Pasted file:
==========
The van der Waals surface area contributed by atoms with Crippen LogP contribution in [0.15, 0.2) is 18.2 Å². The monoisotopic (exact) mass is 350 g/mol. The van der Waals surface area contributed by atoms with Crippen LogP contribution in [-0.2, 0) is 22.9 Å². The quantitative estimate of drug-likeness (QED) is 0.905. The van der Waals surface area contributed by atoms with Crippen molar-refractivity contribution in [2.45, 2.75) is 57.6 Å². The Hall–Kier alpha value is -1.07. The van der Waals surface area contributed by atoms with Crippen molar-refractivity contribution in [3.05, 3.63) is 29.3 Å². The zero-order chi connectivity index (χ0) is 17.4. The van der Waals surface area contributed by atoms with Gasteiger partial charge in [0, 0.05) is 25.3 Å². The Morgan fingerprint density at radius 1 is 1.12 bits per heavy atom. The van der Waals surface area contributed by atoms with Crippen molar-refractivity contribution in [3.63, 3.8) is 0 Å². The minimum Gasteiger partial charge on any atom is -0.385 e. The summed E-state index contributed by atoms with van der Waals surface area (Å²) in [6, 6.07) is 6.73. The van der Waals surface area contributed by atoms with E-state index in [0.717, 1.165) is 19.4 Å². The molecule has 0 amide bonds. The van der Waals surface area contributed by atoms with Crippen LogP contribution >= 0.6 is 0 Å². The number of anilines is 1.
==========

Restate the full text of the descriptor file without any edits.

The van der Waals surface area contributed by atoms with Crippen LogP contribution in [0.15, 0.2) is 18.2 Å². The monoisotopic (exact) mass is 350 g/mol. The van der Waals surface area contributed by atoms with Crippen LogP contribution in [-0.2, 0) is 22.9 Å². The quantitative estimate of drug-likeness (QED) is 0.905. The van der Waals surface area contributed by atoms with Crippen molar-refractivity contribution in [2.45, 2.75) is 57.6 Å². The Hall–Kier alpha value is -1.07. The van der Waals surface area contributed by atoms with Crippen molar-refractivity contribution in [3.05, 3.63) is 29.3 Å². The zero-order chi connectivity index (χ0) is 17.4. The van der Waals surface area contributed by atoms with Gasteiger partial charge in [0, 0.05) is 25.3 Å². The Morgan fingerprint density at radius 1 is 1.12 bits per heavy atom. The van der Waals surface area contributed by atoms with Crippen molar-refractivity contribution in [3.63, 3.8) is 0 Å². The minimum Gasteiger partial charge on any atom is -0.385 e. The summed E-state index contributed by atoms with van der Waals surface area (Å²) in [6, 6.07) is 6.73. The van der Waals surface area contributed by atoms with E-state index in [0.717, 1.165) is 19.4 Å². The molecule has 0 amide bonds. The van der Waals surface area contributed by atoms with Crippen LogP contribution >= 0.6 is 0 Å². The number of anilines is 1.